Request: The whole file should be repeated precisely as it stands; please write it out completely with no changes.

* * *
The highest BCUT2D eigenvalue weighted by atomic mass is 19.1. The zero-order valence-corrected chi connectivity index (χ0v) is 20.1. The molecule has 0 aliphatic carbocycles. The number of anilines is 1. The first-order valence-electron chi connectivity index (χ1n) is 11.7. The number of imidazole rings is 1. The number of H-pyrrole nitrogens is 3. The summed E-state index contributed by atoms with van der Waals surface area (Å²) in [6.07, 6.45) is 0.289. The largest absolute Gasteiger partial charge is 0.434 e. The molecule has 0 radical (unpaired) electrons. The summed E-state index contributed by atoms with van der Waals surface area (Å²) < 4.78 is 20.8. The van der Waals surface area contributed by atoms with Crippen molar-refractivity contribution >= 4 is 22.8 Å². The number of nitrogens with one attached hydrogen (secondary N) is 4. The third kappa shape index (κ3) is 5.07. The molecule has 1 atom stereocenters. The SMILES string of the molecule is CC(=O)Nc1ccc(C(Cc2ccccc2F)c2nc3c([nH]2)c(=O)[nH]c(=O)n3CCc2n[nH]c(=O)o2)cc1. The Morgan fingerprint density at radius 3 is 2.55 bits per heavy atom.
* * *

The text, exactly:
The highest BCUT2D eigenvalue weighted by atomic mass is 19.1. The zero-order valence-corrected chi connectivity index (χ0v) is 20.1. The molecule has 0 aliphatic carbocycles. The number of anilines is 1. The first-order valence-electron chi connectivity index (χ1n) is 11.7. The number of imidazole rings is 1. The number of H-pyrrole nitrogens is 3. The summed E-state index contributed by atoms with van der Waals surface area (Å²) in [6.07, 6.45) is 0.289. The largest absolute Gasteiger partial charge is 0.434 e. The molecule has 0 radical (unpaired) electrons. The summed E-state index contributed by atoms with van der Waals surface area (Å²) < 4.78 is 20.8. The van der Waals surface area contributed by atoms with Crippen molar-refractivity contribution >= 4 is 22.8 Å². The number of nitrogens with one attached hydrogen (secondary N) is 4. The third kappa shape index (κ3) is 5.07. The molecule has 1 atom stereocenters. The SMILES string of the molecule is CC(=O)Nc1ccc(C(Cc2ccccc2F)c2nc3c([nH]2)c(=O)[nH]c(=O)n3CCc2n[nH]c(=O)o2)cc1. The Morgan fingerprint density at radius 3 is 2.55 bits per heavy atom.